- Stratified lists costly to prepare

- The primary sampling unit is not the individual element, but a large cluster of elements. Either the cluster is randomly selected or the elements within are randomly selected
- Why?

- Frequently used when no list of population available or because of cost
- Ask: is the cluster as heterogeneous as the population? Can we assume it is representative?

- You are asked to create a sample of all Management students who are working in Lethbridge during the summer term
- There is no such list available
- Using stratified sampling, compile a list of businesses in Lethbridge to identify clusters
- Individual workers within these clusters are selected to take part in study

- Area sample:
- Primary sampling unit is a geographical area
- Multistage area sample:
- Involves a combination of two or more types of probability sampling techniques. Typically, progressively smaller geographical areas are randomly selected in a series of steps

- Low cost/high frequency of use
- Requires list of all clusters, but only of individuals within chosen clusters
- Can estimate characteristics of both cluster and population
- For multistage, has strengths of used methods
- Disadvantages
- Larger error for comparable size than other probability methods
- Multistage very expensive and validity depends on other methods used

Classification of Sampling Methods

Sampling

Methods

Probability

Samples

Non-

probability

Systematic

Stratified

Convenience

Snowball

Cluster

Simple

Random

Quota

Judgment

Non-Probability Sampling Methods

- Convenience Sample
- The sampling procedure used to obtain those units or people most conveniently available
- Why: speed and cost
- External validity?
- Internal validity
- Is it ever justified?

- Very low cost
- Extensively used/understood
- No need for list of population elements
- Disadvantages
- Variability and bias cannot be measured or controlled
- Projecting data beyond sample not justified.

- The sampling procedure in which an experienced research selects the sample based on some appropriate characteristic of sample members… to serve a purpose

- Moderate cost
- Commonly used/understood
- Sample will meet a specific objective
- Disadvantages
- Bias!
- Projecting data beyond sample not justified.

- The sampling procedure that ensure that a certain characteristic of a population sample will be represented to the exact extent that the investigator desires

- moderate cost
- Very extensively used/understood
- No need for list of population elements
- Introduces some elements of stratification
- Disadvantages
- Variability and bias cannot be measured or controlled (classification of subjects0
- Projecting data beyond sample not justified.

- The sampling procedure in which the initial respondents are chosen by probability or non-probability methods, and then additional respondents are obtained by information provided by the initial respondents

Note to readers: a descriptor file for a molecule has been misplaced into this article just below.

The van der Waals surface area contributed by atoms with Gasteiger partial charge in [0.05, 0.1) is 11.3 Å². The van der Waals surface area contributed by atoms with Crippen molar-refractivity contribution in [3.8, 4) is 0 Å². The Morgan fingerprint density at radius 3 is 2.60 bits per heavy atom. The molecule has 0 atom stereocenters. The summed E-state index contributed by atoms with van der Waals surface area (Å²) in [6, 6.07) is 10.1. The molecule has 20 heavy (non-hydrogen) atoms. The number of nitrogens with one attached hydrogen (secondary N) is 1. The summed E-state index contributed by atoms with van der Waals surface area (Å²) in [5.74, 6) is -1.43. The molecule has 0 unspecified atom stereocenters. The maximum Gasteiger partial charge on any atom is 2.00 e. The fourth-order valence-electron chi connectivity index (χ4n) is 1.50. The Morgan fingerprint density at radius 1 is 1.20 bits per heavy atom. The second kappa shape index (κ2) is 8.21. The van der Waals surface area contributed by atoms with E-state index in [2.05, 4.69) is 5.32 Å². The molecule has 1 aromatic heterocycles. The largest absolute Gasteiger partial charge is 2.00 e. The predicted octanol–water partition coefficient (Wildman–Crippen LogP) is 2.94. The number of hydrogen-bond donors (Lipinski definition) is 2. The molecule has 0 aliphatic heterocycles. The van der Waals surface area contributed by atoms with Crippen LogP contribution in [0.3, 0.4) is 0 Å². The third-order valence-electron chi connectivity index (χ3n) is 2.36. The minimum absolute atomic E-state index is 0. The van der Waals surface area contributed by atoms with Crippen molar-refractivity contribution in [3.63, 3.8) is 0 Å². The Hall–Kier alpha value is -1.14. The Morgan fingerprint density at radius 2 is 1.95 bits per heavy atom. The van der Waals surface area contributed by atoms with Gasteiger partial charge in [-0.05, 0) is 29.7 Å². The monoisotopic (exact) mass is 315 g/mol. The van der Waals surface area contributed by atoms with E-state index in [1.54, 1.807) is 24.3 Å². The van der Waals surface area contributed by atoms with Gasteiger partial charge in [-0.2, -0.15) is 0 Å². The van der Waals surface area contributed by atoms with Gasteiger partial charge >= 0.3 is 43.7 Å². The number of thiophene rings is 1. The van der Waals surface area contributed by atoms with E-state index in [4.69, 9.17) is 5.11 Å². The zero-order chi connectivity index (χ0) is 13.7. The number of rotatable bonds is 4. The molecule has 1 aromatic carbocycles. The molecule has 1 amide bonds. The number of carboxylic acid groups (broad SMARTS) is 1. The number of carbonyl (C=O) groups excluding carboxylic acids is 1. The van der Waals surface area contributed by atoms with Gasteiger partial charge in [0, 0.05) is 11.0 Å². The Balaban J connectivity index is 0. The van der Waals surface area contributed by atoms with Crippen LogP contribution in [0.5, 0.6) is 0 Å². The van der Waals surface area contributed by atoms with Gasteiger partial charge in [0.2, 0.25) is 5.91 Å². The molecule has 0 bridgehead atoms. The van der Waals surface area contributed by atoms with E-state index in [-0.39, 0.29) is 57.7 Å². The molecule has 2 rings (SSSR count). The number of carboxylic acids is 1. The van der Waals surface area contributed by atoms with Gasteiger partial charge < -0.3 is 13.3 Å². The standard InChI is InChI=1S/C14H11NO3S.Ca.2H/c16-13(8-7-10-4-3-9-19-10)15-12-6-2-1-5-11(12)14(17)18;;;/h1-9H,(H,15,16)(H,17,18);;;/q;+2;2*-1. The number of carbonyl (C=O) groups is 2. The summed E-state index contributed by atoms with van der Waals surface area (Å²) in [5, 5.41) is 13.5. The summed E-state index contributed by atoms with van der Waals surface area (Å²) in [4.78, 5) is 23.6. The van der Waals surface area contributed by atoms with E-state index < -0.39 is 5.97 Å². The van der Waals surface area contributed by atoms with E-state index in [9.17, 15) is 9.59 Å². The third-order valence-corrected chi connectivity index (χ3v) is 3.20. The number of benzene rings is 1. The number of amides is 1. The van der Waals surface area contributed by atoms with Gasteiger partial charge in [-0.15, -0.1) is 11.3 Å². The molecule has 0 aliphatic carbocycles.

- low cost
- Useful in specific circumstances
- Useful for locating rare populations
- Disadvantages
- Bias because sampling units not independent
- Projecting data beyond sample not justified.

Determining Sample Size

- What data do you need to consider
- Variance or heterogeneity of population
- The degree of acceptable error (confidence interval)
- Confidence level
- Generally, we need to make judgments on all these variables

Determining Sample Size

- Variance or heterogeneity of population
- Previous studies? Industry expectations? Pilot study?
- Sequential sampling
- Rule of thumb: the value of standard deviation is expected to be 1/6 of the range.

Determining Sample Size

Formulas:

Means n = (ZS/E) 2

Proportions n = Z2 pq/ E2

Percentiles n = pc (100 – pc) Z2/ E2

Z at 95% confidence = 1.96

Z at 99% confidence = 2.58

Sample Size (Mean)

Exercise 1

- We are about to go on a recruitment drive to hire some auditors at the entry level. We need to decide on a competitive salary offer for these new auditors. From talking to some HR professionals, I’ve made a rough estimate that most new hires are getting starting salaries in the $38-42,000 range and the average (mean) is around $39,000. The standard deviation seems to be around $3000.
- I want to be 95% confident about the average salary and I’m willing to tolerate an estimate that is within $500 (plus or minus) of the true estimate. If we’re off, we can always adjust salaries at the end of the probation period.
- What sample size should we use?

Sample Size (Proportion)

Exercise 2

- We’ve just started a new educational TV program that teaches viewers all about research methods!!
- We know from past educational TV programs that such a program would likely capture 2 out of 10 viewers on a typical night.
- Let’s say we want to be 99% confident that our obtained sample proportion of viewers will differ from the true population proportions by not more than 5%.
- What sample size do we need?

Sample size (Percentage)

Exercise 3

- We wish to determine the required sample size with 95% confidence and 5% error tolerance that the percentage of Canadians preferring the federal Liberal party.
- A recent poll showed that 40% of Canadians questioned preferred the Liberals.
- What is the required sample size?